Prompted by an investigation by ProPublica and NPR, Sen. Charles Grassley asks a Missouri nonprofit hospital to explain why it seizes the wages of thousands of its patients.
By Paul Kiel, ProPublica, and Chris Arnold
This story was co-published with NPR.
Sen. Charles Grassley said nonprofit hospitals could be breaking the law when they sue poor patients over unpaid bills and issued a stern warning to one Missouri hospital that he hopes reverberates nationwide.
Citing a ProPublica and NPR report, Grassley, R-Iowa, sent a letter Friday to Heartland Regional Medical Center, a nonprofit hospital in St. Joseph, Missouri, that has seized the wages of thousands of lower income workers who were unable to pay their medical bills.
Under federal law, tax-exempt hospitals are supposed to provide care to those who can’t afford it, but the requirements are fairly vague. Even so, Grassley said the hospital, which recently rebranded as Mosaic Life Care, had, at a minimum, stretched the law to the breaking point.
In his letter to Mosaic’s CEO, Grassley wrote that the hospital “may not be meeting the requirements to be a nonprofit, tax exempt hospital.” He also asked a battery of questions about the hospital’s treatment of lower-income patients, its debt collection practices, and how it administers financial assistance.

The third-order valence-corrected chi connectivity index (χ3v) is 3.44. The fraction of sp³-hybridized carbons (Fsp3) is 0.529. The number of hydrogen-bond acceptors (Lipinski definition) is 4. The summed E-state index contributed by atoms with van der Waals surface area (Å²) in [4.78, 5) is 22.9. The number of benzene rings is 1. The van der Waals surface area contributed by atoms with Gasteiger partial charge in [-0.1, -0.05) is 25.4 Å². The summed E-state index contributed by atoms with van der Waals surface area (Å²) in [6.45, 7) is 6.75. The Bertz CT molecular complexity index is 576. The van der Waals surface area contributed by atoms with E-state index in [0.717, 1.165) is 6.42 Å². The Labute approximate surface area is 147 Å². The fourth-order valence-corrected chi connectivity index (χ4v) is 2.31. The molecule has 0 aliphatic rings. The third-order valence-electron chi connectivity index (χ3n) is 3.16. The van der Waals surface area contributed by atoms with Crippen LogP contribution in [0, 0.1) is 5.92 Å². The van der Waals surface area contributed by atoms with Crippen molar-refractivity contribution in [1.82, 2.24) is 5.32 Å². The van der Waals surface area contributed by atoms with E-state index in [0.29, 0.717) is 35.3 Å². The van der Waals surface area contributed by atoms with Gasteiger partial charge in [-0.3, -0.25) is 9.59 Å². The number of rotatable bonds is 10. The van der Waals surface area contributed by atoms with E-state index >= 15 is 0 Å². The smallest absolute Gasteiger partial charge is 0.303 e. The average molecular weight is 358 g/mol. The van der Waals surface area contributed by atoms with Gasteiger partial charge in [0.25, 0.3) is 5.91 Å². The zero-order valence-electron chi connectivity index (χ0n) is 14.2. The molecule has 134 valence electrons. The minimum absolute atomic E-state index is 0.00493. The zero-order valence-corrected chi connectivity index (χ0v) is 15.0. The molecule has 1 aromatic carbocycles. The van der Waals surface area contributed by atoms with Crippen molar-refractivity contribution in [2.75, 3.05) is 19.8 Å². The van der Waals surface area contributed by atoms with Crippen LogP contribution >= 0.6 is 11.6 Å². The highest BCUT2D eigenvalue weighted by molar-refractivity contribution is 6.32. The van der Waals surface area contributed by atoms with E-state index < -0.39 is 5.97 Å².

“The practices appear to be extremely punitive and unfair to both low income patients and taxpayers who subsidize charitable hospitals’ tax breaks.”
“Reports detail a number of instances where Mosaic failed to identify patients who would qualify for financial assistance and who have since been subject to abusive billing and collection practices,” Grassley wrote. “The practices appear to be extremely punitive and unfair to both low income patients and taxpayers who subsidize charitable hospitals’ tax breaks.”
As ProPublica and NPR reported, the hospital has its own for-profit debt collection subsidiary, Northwest Financial Services, which files thousands of lawsuits each year. From 2009 through 2013, the company garnished the pay of about 6,000 people and seized at least $12 million.
In response to the story, the hospital announced a review of its debt collection practices. Tama Wagner, chief brand officer for Mosaic, said the hospital expected that new recommendations would be presented to the hospital’s board next month. “Our goal is to do the right thing,” she said. Continue reading